This article is published in "Canadian Camera", Official Publication of "The Canadian Association for Photographic Art", Summer 2006, Canada.
On a trip to the Central Desert of Iran, in Mashad Ardehal, near Kashan, in Central Desert of Iran, a city of Isfahan province, I attended a traditional religious ceremony in October 2005. This ritual, called Qali-Shouyan or Carpet-Washing, is held yearly, in memory of the death of an ancient local Imam, called Soltan-Ali.
The story goes that when the Imam was murdered, because of some regional quarrels, he was wrapped in a carpet by the people of Fin City (now a part of Kashan City), and moved to Mashad Ardehal, where his body was washed in the local river, then buried in a tomb, which was covered by a carpet. From that time on, The Carpet-Washing Ceremony was held yearly, by the people of Fin, and nobody from another city was permitted to take part. They took the carpet from the Imam's tomb to the river, removed the dusts by beating it with wooden sticks, washed it and took it back to the memorial building. This ceremony was accompanied by mourning.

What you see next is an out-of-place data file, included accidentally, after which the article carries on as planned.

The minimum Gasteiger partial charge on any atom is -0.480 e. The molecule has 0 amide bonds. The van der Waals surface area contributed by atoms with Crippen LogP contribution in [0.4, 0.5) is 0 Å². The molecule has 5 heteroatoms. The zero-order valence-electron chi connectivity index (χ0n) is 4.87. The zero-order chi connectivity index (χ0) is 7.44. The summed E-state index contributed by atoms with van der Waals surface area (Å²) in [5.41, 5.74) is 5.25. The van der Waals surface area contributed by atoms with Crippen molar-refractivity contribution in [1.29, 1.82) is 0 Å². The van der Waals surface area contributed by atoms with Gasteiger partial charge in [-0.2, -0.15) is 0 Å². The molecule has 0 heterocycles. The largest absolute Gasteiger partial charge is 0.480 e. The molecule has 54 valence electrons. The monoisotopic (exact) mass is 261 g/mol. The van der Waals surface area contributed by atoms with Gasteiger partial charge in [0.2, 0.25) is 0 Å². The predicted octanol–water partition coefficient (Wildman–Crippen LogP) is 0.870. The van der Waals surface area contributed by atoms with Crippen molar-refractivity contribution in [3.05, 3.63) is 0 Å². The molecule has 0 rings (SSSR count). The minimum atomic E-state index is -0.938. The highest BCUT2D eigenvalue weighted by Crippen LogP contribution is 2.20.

Nowadays the River is dry, and the ancient carpet is housed in a museum. In the modern ceremony, another carpet is touched to the main one before it is used in the ceremony. The people of the Fin City cry out prayers, run and wave their wooden sticks. Interlopers, who try to take part, are threatened with the sticks. Members of the group bear the carpet down the shore of the dried-up river, then returned to the Imam's memorial building. The ceremonial carpet is torn and each participant is given a part of it as souvenir. More mourning (including Ashoura mourning) takes place, then the people have lunch and return to their homes.
A lot of people have come just to see it, in the site, on their cars, on the around hills… a number of them for religious rights and others for a weekend picnic or as tourists.